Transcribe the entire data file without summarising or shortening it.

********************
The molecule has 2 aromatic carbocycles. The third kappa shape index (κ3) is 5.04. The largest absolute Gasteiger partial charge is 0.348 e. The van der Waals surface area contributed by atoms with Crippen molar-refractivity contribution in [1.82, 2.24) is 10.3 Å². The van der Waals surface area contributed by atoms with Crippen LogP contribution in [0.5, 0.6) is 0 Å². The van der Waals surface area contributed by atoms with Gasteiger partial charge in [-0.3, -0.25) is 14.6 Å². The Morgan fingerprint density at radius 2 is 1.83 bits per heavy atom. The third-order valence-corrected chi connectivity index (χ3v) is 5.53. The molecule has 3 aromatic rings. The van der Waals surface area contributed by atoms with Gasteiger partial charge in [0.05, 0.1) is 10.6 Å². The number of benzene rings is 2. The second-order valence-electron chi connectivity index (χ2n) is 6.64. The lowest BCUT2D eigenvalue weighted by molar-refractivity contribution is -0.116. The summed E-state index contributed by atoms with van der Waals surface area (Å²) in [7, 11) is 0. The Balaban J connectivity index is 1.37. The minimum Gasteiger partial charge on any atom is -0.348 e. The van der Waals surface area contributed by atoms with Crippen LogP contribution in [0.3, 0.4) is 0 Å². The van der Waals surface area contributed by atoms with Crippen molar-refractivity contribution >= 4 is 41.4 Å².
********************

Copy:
The molecule has 2 aromatic carbocycles. The third kappa shape index (κ3) is 5.04. The largest absolute Gasteiger partial charge is 0.348 e. The van der Waals surface area contributed by atoms with Crippen molar-refractivity contribution in [1.82, 2.24) is 10.3 Å². The van der Waals surface area contributed by atoms with Crippen LogP contribution in [0.5, 0.6) is 0 Å². The van der Waals surface area contributed by atoms with Gasteiger partial charge in [-0.3, -0.25) is 14.6 Å². The Morgan fingerprint density at radius 2 is 1.83 bits per heavy atom. The third-order valence-corrected chi connectivity index (χ3v) is 5.53. The molecule has 3 aromatic rings. The van der Waals surface area contributed by atoms with Gasteiger partial charge in [0.05, 0.1) is 10.6 Å². The number of benzene rings is 2. The second-order valence-electron chi connectivity index (χ2n) is 6.64. The lowest BCUT2D eigenvalue weighted by molar-refractivity contribution is -0.116. The summed E-state index contributed by atoms with van der Waals surface area (Å²) in [7, 11) is 0. The Balaban J connectivity index is 1.37. The minimum Gasteiger partial charge on any atom is -0.348 e. The van der Waals surface area contributed by atoms with Crippen LogP contribution in [0.3, 0.4) is 0 Å². The van der Waals surface area contributed by atoms with Crippen molar-refractivity contribution >= 4 is 41.4 Å².